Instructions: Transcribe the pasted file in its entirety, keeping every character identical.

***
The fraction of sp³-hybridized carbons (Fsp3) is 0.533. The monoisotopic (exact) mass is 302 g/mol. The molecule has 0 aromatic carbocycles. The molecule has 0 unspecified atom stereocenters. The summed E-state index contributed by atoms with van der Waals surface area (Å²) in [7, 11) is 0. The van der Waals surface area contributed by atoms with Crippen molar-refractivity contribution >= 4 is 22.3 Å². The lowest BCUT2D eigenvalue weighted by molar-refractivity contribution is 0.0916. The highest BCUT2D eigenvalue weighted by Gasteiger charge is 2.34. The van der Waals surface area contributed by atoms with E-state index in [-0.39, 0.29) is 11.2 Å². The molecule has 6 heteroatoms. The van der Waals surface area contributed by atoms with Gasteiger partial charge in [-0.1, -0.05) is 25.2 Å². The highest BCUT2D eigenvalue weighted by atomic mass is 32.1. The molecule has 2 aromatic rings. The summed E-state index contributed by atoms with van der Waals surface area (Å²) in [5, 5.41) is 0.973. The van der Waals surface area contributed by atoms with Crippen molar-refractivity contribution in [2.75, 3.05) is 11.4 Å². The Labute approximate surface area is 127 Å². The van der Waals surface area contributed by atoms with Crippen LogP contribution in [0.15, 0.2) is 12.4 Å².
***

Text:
The fraction of sp³-hybridized carbons (Fsp3) is 0.533. The monoisotopic (exact) mass is 302 g/mol. The molecule has 0 aromatic carbocycles. The molecule has 0 unspecified atom stereocenters. The summed E-state index contributed by atoms with van der Waals surface area (Å²) in [7, 11) is 0. The van der Waals surface area contributed by atoms with Crippen molar-refractivity contribution >= 4 is 22.3 Å². The lowest BCUT2D eigenvalue weighted by molar-refractivity contribution is 0.0916. The highest BCUT2D eigenvalue weighted by Gasteiger charge is 2.34. The van der Waals surface area contributed by atoms with E-state index in [-0.39, 0.29) is 11.2 Å². The molecule has 6 heteroatoms. The van der Waals surface area contributed by atoms with Gasteiger partial charge in [-0.1, -0.05) is 25.2 Å². The highest BCUT2D eigenvalue weighted by atomic mass is 32.1. The molecule has 2 aromatic rings. The summed E-state index contributed by atoms with van der Waals surface area (Å²) in [5, 5.41) is 0.973. The van der Waals surface area contributed by atoms with Crippen molar-refractivity contribution in [2.75, 3.05) is 11.4 Å². The Labute approximate surface area is 127 Å². The van der Waals surface area contributed by atoms with Crippen LogP contribution in [0.15, 0.2) is 12.4 Å².